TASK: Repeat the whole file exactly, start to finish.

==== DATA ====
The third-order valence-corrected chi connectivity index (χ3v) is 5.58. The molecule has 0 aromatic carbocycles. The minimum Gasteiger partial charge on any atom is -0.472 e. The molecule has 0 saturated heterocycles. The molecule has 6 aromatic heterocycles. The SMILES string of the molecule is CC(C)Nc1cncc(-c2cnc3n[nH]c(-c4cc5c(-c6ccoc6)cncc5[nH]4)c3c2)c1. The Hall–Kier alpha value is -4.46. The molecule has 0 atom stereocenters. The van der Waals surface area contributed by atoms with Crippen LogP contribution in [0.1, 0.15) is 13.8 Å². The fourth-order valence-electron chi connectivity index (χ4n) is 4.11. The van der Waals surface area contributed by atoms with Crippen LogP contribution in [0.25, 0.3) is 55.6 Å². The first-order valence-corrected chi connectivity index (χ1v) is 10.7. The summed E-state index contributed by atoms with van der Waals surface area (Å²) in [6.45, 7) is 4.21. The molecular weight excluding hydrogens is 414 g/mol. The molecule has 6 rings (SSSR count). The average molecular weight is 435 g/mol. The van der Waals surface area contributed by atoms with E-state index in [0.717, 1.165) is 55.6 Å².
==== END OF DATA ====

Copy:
The third-order valence-corrected chi connectivity index (χ3v) is 5.58. The molecule has 0 aromatic carbocycles. The minimum Gasteiger partial charge on any atom is -0.472 e. The molecule has 0 saturated heterocycles. The molecule has 6 aromatic heterocycles. The SMILES string of the molecule is CC(C)Nc1cncc(-c2cnc3n[nH]c(-c4cc5c(-c6ccoc6)cncc5[nH]4)c3c2)c1. The Hall–Kier alpha value is -4.46. The molecule has 0 atom stereocenters. The van der Waals surface area contributed by atoms with Crippen LogP contribution in [0.1, 0.15) is 13.8 Å². The fourth-order valence-electron chi connectivity index (χ4n) is 4.11. The van der Waals surface area contributed by atoms with Crippen LogP contribution in [0.25, 0.3) is 55.6 Å². The first-order valence-corrected chi connectivity index (χ1v) is 10.7. The summed E-state index contributed by atoms with van der Waals surface area (Å²) in [6.45, 7) is 4.21. The molecular weight excluding hydrogens is 414 g/mol. The molecule has 6 rings (SSSR count). The average molecular weight is 435 g/mol. The van der Waals surface area contributed by atoms with E-state index in [0.717, 1.165) is 55.6 Å².